Sunday, January 17, 2010

Baking bread with Anita's organic stone ground flour

" Bread is to the world cuisine what light is to an artist, it has the power to enhance and complement"

Not sure who the author of this quote is but I remembered it today as it really is an old world skill. 

This wholewheat bread is made with regular yeast and is a handy recipe when you haven't any starter or wild yeast on hand.  Artisan bread making is an enviable art and is complicated to get started, but truly well worth the effort.

I developed my bread making skills from the back of the flour bag. At the time we had Rogers Flour, a local brand and it was considered the best at the time.  Now I use Anita's organic stone ground wholewheat, a readily available local product.  There are more excellent flours coming available here in BC with the CSA expanding in our area.

My wish for this post is to make it accessible, to get you started if you have never made bread before.

For those who would like to make regular bread with store bought yeast this is a good start.  Artisan bread is an institution on it's own.  I'll be posting on this another time.  Homemade bread at any level is old fashioned frugality, one to embrace. Many home cooks use a bread maker but hands work just fine too . 

Anyone who buys 22kg sacks of flour has got to bake bread and in uncertain economic times this can save you money. 

Basic rule for 1 loaf

1 t sweetener per
1T regular yeast
1c of tepid water
3/4 t  of salt
1T of regular yeast
2 c  hot water
4-7 c flour

The liquid can be just about anything: scalded milk,  hot potato water,  pureed frozen vegetables with hot cooking liquid.

There are many ways to start. Boil up a tea kettle of water, pour it into a bowl and add salt.
That is the very basic.

Today I have used frozen green peas, and have brought 1quart of cold water in a medium pot to a boil, added 11/2 cups of frozen organic peas (or try mixed vegetables: adds fiber and flavor), covered the pot and brought it quickly back to a boil.   I then removed the pot and cooled it slightly before blending, water and all.

Meanwhile in small ceramic bowl proof the yeast with sweetener (sugar, honey, maple syrup, brown rice)  in the tepid water and let stand until foamy. If it has not, the water was too cold, too hot or the yeast old.  Start again with fresh ingredients.

Pour the hot liquid in a large mixing bowl, add the salt and a good dash of extra virgin olive oil, or 1/4 c butter.  Mix well to dissolve salt, and melt butter while liquid cools, before adding the proofed yeast . Make sure the liquid has cooled to blood temperature or the yeast will die.

At this point you can add more ingredients to enrich the bread or keep it simple.  For a sandwich bread that keeps for a few days add small amount sweetener, eggs, molasses, leftover oatmeal or leftover potato.  For a nice plain bread just add flour.

Start by adding 2 cups flour and mixing with a heavy wooden spoon,  adding more flour as it starts to stick, eventually cleaning the spoon and using your hands to knead the dough, until it doesn't stick to your hands and comes away from the bowl.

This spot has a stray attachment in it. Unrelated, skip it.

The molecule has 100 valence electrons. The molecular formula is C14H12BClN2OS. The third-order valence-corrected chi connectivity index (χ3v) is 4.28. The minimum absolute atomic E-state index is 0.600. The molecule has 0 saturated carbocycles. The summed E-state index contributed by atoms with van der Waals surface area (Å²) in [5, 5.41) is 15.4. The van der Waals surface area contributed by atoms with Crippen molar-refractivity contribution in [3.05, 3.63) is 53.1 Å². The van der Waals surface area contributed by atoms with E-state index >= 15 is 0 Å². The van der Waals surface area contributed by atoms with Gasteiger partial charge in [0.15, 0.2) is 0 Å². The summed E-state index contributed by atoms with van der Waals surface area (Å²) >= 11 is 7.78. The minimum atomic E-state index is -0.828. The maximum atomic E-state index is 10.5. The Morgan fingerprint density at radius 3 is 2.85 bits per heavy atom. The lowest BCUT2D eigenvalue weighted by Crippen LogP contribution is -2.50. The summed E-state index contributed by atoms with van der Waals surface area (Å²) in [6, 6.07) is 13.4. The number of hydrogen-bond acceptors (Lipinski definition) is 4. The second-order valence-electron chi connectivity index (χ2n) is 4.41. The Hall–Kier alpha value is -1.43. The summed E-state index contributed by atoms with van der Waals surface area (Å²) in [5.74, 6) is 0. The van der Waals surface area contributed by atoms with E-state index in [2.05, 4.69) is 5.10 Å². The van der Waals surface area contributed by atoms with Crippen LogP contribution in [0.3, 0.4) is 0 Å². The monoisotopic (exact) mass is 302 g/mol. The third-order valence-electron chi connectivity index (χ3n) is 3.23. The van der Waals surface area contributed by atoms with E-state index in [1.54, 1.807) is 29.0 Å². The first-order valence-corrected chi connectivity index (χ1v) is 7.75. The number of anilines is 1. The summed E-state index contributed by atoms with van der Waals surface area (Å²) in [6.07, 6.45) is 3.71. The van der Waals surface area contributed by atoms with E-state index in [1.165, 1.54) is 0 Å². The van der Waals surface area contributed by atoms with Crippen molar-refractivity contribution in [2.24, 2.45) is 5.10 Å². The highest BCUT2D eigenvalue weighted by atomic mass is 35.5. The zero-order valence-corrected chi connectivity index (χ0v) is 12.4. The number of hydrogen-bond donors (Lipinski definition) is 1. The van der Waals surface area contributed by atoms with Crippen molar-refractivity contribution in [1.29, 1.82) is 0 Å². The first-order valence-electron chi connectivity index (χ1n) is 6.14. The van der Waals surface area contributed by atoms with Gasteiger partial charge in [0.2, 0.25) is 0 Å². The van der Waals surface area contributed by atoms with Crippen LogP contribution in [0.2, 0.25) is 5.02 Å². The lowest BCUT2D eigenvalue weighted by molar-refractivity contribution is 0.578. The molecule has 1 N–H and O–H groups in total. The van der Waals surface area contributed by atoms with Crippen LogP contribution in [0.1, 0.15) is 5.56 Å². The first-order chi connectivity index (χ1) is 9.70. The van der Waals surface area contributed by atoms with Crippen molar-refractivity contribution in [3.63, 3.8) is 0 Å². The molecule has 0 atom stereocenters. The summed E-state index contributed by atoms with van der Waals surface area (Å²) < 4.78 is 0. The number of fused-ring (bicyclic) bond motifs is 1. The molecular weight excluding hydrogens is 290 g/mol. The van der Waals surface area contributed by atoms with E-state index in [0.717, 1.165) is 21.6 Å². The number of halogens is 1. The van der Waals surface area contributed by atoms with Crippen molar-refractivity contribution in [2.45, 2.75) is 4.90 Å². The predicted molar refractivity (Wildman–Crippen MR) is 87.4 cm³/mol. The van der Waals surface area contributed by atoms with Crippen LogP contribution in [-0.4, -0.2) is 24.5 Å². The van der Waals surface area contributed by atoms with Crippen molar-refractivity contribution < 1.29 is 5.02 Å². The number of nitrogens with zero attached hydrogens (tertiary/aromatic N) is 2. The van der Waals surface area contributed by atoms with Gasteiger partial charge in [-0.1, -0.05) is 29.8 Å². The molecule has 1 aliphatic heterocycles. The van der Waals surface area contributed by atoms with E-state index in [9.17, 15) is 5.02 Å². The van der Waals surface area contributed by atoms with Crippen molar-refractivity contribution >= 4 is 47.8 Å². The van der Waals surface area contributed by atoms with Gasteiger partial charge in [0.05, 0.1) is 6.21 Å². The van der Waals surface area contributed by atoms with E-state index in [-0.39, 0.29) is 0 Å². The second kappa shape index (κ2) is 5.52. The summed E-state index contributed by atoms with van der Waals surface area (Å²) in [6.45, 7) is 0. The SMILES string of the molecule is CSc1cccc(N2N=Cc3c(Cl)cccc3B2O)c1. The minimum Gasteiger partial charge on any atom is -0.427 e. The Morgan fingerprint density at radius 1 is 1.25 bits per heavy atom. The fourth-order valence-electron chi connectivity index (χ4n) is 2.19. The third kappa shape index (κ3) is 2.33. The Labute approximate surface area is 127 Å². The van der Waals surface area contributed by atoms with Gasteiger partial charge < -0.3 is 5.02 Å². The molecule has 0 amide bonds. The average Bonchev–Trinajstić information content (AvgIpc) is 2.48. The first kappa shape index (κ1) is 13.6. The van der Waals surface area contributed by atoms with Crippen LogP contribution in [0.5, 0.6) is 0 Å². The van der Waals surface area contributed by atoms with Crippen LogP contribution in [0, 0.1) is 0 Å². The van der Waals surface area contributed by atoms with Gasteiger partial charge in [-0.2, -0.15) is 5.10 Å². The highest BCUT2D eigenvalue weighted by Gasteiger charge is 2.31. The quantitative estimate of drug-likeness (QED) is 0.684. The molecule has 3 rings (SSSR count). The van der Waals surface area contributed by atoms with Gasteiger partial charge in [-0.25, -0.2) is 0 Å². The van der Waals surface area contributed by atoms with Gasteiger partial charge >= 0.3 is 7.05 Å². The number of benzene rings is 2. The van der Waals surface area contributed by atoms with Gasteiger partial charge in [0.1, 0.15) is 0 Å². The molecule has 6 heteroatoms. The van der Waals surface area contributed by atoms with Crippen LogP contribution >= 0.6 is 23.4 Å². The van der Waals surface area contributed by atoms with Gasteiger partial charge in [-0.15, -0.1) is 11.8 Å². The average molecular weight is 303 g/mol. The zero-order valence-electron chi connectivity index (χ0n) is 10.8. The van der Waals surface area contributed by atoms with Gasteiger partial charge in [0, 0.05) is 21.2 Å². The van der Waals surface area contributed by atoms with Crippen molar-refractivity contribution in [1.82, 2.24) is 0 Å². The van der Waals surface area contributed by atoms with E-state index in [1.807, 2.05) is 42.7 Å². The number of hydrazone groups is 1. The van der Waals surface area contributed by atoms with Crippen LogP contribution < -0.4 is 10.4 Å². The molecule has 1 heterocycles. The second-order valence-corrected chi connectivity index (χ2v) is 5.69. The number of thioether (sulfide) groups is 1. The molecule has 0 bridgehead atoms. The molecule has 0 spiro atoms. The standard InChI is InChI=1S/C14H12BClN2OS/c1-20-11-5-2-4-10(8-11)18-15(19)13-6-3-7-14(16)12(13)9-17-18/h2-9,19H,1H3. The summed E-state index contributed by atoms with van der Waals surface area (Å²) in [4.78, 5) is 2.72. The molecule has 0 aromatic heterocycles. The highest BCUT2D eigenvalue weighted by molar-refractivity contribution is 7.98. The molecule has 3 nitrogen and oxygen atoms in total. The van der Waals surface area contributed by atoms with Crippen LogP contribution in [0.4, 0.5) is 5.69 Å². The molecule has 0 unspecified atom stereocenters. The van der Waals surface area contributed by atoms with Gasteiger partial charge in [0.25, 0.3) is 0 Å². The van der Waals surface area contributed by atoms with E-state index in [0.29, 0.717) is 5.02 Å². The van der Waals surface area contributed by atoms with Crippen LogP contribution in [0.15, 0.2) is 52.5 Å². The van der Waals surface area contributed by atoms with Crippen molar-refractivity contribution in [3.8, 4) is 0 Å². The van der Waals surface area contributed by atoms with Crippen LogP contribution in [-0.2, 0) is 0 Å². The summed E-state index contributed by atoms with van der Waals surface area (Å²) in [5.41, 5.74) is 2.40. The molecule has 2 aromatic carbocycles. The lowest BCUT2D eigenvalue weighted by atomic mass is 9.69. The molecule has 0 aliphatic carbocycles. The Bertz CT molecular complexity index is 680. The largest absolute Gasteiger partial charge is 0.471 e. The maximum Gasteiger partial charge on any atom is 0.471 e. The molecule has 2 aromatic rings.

About flour: quantity depends on type of flour used. 
All purpose, unbleached white, wholewheat,  bread flour (which has a small amount of barley to aid the yeast), or try heritage Red Fife.

Do not use pastry flour as it is made from soft wheat and the gluten will not develop.

Turn out onto a floured surface and knead some more.  Knead all you want, the more the better.

go be delicious


Sarah said...


I came across your lovely blog and thought you might like to take a peek at mine. I

live in the French Alps and write about food and renovating our old watermill. Would you be interested in exchanging links? I am now following you.



powderate said...

Thank you Sarah. The French Alps... mountain person... watermill. Very interesting! It will be a pleasure to link up.

Banu said...

Hi there,

This looks wonderful. I love that you are improvising your bread baking with all types of liquids; I'm a reluctant baker, but you've inspired me to try.

I'm also your newest follower. Happy to have found your blog!

Tamater Sammich said...

It was the climbing heritage toms espaliered along the 6' fence that just would NOT stop producing this year. They were getting smaller,(golf ball sized) but the flavour was still great.

Yeah, I know, poor me, with this horrible problem. But by October's end, I REALLY was at the "stick a fork in it, it's dawgone DONE." point with canning, so I tossed the many dozens whole, into freezer bags labelled "doughmatoes."

The night before bread day, I fill a certain sized bowl with them, and leave it out til morn, when they get whizzed up in the personal blender; That's my bread liquid. The acid, as when you add lemon, is a fine conditioner.

Girlfriend, your blog is mighty lovely, as is the risen dough photo today.

I'll send you some seed or maybe better, start you a couple plants from that seed.

powderate said...

Dear Tamater Sammich,

Very interesting point about the acid as conditioner, great idea for the doughmatoes. I want to do a post on sourdough starter and I'd like to attribute the recipe to you. West coast seeds has a variety of strawberry that you can start in January, I'm thinking of getting some, maybe a swap with you on some items, my plots will be small? Thanks for stopping by.